Also, Taillon has a team-high 71 strikeouts to 21 walks. He's no longer relying on his two-seamer to produce weak contact. Instead, he's attacking hitters with a four-seamer high in the zone, while keeping hitters off balance with his three breaking pitches.

“It was a weird start, but I had felt really good and kind of just had that mindset like, ‘Let’s see if I can find a way to get my pitch count right and get through six,’ Taillon said. "I just kind of told myself, ‘Keep going.’ Through three, pitch count still isn’t great. All right, I’m through four. Let’s just try to keep going, keep going and keep going. I’m pleased with the depth I was able to give.”

2. Bell slashing to the opposite field. 

Hurdle doesn't want to declare that Bell is back to his old self, however, it's difficult to ignore the results. Bell went 2 for 4 in the series finale and has now reached safely in 11 of his last 17 plate appearances. The switch-hitter was in a 1-for-20 slump with only two walks to begin June.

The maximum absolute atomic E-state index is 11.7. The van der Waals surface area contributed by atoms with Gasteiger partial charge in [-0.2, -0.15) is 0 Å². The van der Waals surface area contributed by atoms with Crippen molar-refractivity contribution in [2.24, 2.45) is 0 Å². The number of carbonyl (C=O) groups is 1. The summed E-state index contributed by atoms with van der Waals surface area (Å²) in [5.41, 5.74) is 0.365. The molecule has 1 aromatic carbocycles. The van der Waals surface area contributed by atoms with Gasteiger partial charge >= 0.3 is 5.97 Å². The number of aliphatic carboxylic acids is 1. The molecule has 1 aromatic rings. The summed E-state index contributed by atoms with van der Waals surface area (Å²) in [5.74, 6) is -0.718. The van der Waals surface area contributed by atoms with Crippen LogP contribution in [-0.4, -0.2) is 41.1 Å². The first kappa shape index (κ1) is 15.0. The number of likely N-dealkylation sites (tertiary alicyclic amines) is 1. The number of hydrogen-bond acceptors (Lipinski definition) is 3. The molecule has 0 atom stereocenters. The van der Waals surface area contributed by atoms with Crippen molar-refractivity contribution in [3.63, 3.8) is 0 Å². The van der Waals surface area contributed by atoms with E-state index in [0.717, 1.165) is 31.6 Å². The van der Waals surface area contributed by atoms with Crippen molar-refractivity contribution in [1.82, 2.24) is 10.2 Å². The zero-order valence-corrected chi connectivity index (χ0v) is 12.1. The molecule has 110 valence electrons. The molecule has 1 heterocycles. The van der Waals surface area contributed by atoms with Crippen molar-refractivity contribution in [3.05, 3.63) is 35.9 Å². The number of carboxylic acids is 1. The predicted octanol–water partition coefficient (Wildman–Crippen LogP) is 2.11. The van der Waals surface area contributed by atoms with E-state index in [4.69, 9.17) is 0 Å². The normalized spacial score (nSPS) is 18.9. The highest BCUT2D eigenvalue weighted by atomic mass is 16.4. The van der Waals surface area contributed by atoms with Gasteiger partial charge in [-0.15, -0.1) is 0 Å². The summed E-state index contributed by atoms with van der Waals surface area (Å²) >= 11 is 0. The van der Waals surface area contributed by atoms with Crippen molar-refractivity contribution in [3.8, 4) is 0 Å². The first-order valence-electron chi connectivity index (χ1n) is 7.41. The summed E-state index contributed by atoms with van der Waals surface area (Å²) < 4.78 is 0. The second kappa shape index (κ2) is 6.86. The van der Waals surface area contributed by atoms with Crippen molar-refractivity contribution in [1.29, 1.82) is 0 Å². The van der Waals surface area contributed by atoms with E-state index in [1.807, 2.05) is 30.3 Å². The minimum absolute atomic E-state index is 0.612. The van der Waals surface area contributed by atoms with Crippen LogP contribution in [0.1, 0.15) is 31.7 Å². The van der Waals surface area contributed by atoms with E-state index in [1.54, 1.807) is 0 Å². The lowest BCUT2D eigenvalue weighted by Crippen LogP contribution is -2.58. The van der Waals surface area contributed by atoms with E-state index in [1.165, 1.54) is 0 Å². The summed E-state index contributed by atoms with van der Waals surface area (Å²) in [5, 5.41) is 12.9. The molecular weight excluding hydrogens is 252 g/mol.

He went 3 for 5 with two doubles Tuesday and went 5 for 14 during the 10-game road trip. The numbers aren't as terrible as they seem. After all, Bell batted .280 in May, including .346 in the first 16 games. Hurdle won't return him to the cleanup spot anytime soon. Remember, Andrew McCutchen spent 26 games in the six-hole last season.

Plus, Bell is still swinging at some bad pitches, including two to strike out with the bases loaded in the fifth. The at-bats have been better. He's again driving the ball to both sides of the field — each of his past three doubles were hit to left field — and he's starting to make harder contact.